September 19, 2017
More residents without cars could get to jobs and training programs through a more strategic public transit system — one that supports the newest mobility technologies and the design of citywide mobility hubs.
A polluted creek that runs through town might flood less often and improve in water quality, thanks to a network of sensors that measure pollution and soil moisture — and inform an automated drain system.
Drinking water challenges brought on by aging infrastructure and declining population could be efficiently overcome with advanced risk-assessment tools.
These are three of six projects that will begin in Benton Harbor, Michigan, this fall as part of a $2 million University of Michigan-funded initiative called Urban Collaboratory.
The collaboratory will draw together faculty members from across campus in smart city technologies and urban design to collaborate with city leaders and residents to identify and address emerging challenges in 21st-century urban centers.
The focused projects beginning in Benton Harbor will continue through 2018. The initiative is also working in Detroit, Grand Rapids, Ypsilanti and Ann Arbor.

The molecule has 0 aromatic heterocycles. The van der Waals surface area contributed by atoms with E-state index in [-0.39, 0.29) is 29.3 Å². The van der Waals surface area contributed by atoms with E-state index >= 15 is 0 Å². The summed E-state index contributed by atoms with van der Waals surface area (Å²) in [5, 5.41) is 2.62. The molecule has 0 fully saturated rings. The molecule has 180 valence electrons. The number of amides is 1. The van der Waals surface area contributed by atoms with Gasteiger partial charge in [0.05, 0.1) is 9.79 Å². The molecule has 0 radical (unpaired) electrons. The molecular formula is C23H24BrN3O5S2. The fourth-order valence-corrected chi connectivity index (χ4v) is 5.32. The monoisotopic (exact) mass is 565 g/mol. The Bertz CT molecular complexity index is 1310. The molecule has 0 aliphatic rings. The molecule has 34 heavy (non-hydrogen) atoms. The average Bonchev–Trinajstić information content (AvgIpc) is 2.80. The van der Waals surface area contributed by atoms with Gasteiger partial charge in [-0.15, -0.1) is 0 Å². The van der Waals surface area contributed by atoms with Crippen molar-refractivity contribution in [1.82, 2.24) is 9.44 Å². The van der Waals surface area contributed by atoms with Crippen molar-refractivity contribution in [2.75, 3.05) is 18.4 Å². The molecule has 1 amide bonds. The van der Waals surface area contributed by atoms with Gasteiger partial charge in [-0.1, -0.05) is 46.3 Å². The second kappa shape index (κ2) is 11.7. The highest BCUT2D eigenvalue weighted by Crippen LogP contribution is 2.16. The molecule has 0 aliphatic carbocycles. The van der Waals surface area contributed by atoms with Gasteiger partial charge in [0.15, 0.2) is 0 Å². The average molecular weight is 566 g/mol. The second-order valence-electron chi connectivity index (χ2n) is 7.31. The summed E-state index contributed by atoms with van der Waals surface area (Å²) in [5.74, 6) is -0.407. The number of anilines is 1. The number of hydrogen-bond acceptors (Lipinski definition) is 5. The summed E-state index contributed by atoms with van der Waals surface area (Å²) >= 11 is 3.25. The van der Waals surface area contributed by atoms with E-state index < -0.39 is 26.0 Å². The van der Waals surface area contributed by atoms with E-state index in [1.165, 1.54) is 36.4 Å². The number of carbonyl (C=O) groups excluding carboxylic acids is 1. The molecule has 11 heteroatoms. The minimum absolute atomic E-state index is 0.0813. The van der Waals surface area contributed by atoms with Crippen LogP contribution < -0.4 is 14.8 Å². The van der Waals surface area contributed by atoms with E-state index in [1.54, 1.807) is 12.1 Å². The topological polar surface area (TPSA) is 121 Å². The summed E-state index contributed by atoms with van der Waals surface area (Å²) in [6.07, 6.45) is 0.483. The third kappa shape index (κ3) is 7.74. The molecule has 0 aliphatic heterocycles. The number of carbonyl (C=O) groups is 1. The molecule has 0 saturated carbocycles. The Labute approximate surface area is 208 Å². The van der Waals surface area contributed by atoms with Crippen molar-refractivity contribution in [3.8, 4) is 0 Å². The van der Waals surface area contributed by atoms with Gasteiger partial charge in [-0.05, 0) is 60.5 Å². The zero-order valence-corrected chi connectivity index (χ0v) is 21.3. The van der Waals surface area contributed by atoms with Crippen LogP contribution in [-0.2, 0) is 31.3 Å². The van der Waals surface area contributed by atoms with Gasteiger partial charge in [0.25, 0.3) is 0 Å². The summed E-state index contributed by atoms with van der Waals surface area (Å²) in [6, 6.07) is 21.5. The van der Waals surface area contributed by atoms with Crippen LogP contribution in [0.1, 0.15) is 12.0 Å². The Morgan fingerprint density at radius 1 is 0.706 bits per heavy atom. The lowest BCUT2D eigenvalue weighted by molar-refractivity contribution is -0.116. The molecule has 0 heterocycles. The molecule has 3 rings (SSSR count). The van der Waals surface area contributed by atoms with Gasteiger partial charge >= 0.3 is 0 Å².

"Central to the success of the initiative is the use of a unique client-based model. We will work closely with city stakeholders focusing research and design activities on specific needs and targeted outcomes," said Jerome Lynch, professor and chair of civil and environmental engineering, professor of electrical engineering and computer science, and co-leader of the initiative.
"Rather than pushing research agendas on client cities, this model embraces collaboration as a means of better understanding the challenges and needs that the community identifies."
The Urban Collaboratory will leverage existing U-M groups such as Poverty Solutions and the Edward Ginsberg Center for Community Service and Learning to develop a coordinated toolbox of options with client cities.
"Many cities lack the resources and personnel to undertake this type of research and implementation internally," said Geoffrey Thün, associate professor of architecture and associate dean for research at the Taubman College of Architecture and Urban Planning, and co-leader of the initiative.
"Partnerships with the Urban Collaboratory will unlock the power of interdisciplinary research and implementation through design integration with our city partners."
The term "smart city" typically refers to the integration of information, communication technology and sensor — or Internet of Things — technologies in a comprehensive fashion to observe, manage and control urban processes with the goal of improving quality of life.
"Today's cities are facing an unprecedented confluence of challenges from a variety of sectors — economic, transportation and health, for example," Lynch said. "The path forward will be unique in different places, and it's not always clear. A key benefit of smart technology is that it enables transparency and empowerment by giving cities and their residents ready, or even real-time, access to the information that will help them determine appropriate actions."